Corporate image marketing
Business firms sponsor public relations or ___ campaigns to market themselves and polish their images.
consists of activities undertaken to create, maintain, or change attitudes or behavior toward particular people. Builds reputations or for organizations use well-known personalities to help sell their products or causes.
involves activities undertaken to create, maintain, or change attitudes or behavior toward particular places.
I <3 NY t-shirts
this are has been called social marketing: as the use of commercial marketing concepts and tools in programs designed to influence individuals' behavior to improve their well-being and that of society.
is one of the marketer's major positioning tools. Quality affects product or service performance; thus, it is closely linked to customer value and satisfaction. Marketers define quality in terms of creating customer value and satisfaction.
Total Quality Management (TQM)
is an approach in which all of the company's people are involved in constantly improving the quality of products, services, and business processes.
Today, companies are taking a return on quality approach, viewing quality as an investment and holding quality efforts accountable for bottom-line results.
Product quality has two dimensions:
level and consistency. In developing a product, the marketer must first choose a quality level that will support the product's positioning. Here, product quality means performance quality- the product's ability to perform its functions.
Companies choose a quality level that matches target market needs and the quality levels of competing products.
Product quality means conformance quality- freedom from defects and consistency in delivering a targeted level of performance.
a product can be offered with varying features. A stripped-down model, one without any extras, is the starting point. The company can then create higher level models by adding more features. Features are a competitive tool for differentiating the company's product from competitor's products.
Product Style and Design
Style simple describes the appearance of a product. A sensational style may grab attention and produce pleasing aesthetics, but it does not necessarily make the product perform better. Unlike style, design is more than skin deep-it goes to the very heart of a product. Good design contributes to a product's usefulness as well as to its looks.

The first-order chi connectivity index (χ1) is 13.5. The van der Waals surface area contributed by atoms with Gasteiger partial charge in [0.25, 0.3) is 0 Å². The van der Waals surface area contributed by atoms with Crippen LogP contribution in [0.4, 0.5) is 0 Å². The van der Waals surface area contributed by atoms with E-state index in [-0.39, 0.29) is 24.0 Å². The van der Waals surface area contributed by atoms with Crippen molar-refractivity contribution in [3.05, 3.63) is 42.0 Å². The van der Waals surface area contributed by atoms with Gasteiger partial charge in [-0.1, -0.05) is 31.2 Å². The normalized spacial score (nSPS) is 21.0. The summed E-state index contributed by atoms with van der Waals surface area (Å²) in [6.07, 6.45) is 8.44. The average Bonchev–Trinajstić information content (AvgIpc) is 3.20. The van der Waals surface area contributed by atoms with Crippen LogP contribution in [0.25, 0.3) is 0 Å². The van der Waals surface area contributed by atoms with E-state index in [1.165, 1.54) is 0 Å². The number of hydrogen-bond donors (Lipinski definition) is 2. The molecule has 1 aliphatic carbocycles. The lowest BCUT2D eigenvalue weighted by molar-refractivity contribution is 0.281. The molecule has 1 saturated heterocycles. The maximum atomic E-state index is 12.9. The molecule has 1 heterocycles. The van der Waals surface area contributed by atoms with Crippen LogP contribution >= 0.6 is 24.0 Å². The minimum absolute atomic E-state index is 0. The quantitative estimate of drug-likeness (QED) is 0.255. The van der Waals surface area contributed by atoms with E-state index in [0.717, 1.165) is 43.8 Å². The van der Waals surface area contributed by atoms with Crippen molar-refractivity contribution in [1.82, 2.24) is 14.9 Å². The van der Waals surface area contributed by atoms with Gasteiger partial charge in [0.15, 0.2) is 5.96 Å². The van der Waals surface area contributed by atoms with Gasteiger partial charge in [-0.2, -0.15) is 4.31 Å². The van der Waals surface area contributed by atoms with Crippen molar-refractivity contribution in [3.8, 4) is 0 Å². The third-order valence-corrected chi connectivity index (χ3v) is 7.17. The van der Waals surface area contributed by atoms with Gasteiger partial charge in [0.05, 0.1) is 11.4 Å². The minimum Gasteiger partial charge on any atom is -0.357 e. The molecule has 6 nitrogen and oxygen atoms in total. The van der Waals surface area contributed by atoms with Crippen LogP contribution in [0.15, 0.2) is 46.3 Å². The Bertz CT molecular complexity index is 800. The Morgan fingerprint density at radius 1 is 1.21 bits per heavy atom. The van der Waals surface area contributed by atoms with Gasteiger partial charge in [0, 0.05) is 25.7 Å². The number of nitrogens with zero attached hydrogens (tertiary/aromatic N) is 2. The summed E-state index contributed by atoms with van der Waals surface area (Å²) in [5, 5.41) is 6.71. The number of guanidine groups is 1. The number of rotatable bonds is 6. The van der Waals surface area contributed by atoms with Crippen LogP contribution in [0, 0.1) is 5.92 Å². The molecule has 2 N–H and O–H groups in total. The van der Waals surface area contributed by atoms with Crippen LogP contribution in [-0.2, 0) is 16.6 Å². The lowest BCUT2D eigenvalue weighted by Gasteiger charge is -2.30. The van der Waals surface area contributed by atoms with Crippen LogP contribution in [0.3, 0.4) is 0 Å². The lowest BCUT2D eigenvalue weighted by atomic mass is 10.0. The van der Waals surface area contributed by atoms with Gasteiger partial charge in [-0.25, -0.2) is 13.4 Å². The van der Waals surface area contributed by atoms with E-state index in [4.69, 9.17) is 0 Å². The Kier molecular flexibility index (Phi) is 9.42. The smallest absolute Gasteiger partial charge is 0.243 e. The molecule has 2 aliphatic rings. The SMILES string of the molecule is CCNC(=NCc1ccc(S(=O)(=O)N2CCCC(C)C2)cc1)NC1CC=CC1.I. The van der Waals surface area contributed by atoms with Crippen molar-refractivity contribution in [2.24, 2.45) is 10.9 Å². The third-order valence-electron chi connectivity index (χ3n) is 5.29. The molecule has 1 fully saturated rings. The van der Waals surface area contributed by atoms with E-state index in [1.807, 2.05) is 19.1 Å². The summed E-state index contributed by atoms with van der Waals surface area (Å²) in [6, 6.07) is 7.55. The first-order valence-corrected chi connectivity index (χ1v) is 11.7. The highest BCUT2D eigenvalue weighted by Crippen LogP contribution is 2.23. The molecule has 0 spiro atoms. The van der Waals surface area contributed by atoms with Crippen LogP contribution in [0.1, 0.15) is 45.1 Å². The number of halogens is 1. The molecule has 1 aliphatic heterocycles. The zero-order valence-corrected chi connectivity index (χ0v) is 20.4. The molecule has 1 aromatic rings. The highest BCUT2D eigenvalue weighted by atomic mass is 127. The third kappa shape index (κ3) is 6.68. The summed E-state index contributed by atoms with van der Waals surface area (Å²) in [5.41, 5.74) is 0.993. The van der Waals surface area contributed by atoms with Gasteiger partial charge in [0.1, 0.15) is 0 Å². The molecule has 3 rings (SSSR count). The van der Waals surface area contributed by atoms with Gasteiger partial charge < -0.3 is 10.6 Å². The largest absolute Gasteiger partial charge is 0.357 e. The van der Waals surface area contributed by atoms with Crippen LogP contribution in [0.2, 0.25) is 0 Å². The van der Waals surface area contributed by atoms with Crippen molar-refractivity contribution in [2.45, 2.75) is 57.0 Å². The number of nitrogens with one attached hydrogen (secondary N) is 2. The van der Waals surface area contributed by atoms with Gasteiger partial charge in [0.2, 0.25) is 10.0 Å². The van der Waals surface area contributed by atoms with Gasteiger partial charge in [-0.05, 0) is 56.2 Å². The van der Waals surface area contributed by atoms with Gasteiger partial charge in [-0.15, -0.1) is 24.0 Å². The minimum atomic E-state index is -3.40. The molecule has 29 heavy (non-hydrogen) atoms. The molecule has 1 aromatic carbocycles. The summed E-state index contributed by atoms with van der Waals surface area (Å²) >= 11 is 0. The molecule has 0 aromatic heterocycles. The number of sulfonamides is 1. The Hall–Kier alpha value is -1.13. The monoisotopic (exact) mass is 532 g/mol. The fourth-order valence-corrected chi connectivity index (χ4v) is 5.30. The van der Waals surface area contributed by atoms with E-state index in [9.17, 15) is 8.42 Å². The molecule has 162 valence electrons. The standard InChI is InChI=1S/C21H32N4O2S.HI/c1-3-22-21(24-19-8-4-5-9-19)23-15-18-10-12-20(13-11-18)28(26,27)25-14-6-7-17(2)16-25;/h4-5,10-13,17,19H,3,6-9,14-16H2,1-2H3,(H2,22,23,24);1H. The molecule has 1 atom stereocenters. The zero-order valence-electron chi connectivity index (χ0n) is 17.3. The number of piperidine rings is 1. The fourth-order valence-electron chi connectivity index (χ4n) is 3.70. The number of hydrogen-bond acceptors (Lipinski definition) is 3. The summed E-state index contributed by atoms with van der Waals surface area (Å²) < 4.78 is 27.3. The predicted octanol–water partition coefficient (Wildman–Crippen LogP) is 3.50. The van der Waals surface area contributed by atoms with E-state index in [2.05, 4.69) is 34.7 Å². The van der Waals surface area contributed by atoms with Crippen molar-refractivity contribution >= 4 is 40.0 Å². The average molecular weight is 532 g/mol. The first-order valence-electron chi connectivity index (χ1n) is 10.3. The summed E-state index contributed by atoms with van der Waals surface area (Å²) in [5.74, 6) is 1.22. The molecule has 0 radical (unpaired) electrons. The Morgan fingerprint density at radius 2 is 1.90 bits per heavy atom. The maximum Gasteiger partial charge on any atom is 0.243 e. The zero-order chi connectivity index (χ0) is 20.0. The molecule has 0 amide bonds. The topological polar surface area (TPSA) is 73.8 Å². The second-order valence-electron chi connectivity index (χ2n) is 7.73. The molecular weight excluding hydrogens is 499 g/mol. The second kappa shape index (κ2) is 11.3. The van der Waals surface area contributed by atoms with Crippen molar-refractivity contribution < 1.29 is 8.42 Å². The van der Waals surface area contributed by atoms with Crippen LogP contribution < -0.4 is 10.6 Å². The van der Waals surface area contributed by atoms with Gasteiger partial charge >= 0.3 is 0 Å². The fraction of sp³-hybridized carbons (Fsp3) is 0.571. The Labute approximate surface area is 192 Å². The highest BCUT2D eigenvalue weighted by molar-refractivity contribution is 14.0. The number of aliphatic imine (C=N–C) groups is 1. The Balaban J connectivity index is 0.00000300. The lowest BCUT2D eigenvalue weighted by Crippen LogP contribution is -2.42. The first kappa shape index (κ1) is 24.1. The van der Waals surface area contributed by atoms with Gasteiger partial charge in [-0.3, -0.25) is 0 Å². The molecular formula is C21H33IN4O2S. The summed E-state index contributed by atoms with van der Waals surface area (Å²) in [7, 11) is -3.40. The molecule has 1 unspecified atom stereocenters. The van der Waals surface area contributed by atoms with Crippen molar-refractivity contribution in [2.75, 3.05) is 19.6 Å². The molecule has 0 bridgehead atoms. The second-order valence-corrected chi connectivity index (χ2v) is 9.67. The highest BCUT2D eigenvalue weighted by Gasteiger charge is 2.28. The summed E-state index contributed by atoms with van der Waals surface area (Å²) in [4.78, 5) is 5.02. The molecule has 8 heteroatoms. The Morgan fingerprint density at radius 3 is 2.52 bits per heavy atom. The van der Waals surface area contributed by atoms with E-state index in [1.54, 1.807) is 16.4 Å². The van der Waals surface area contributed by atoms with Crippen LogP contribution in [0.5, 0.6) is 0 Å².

is a name, term, sign, symbol, or design, or a combination of these, that identifies the maker or seller of a product or service. Consumers view a brand as an important part of a product, and branding can add value to a consumer's purchase. Customers attach meanings to brands and develop brand relationships. As a result, brands have meaning well beyond a product's physical attributes.
involves designing and producing the container or wrapper for a product.
range from simple tags attached to products to complex graphics that are part of the packaging.
At the very least, the label: identifies the product or brand, the label might also describe serval things about the product- who made it, where was it made, when it was made, its contents, how it is to be used. Finally the label might help to promote the brand, support its positioning, and connect with customers.
is a group of products that are closely related because they function in a similar manner, are sold to the same customer groups, are marketed through the same types of outlets, or fall within given price ranges
product line length
the major product line decision involves ___: the number of items in a product line. The line is too short if the manager can increase profits by adding items; the line is too long if the manager can increase profits by dropping items.
Expanding product line
by line filling or line stretching. Product line filling: involves adding more items within the present range of the line. There are several reasons for product line filling: reaching for extra profits, satisfying dealers, using excess capacity, being the leading full-line company, and plugging holes to keep out competitors. However, line filling is overdone if it results in cannibalization and customer confusion.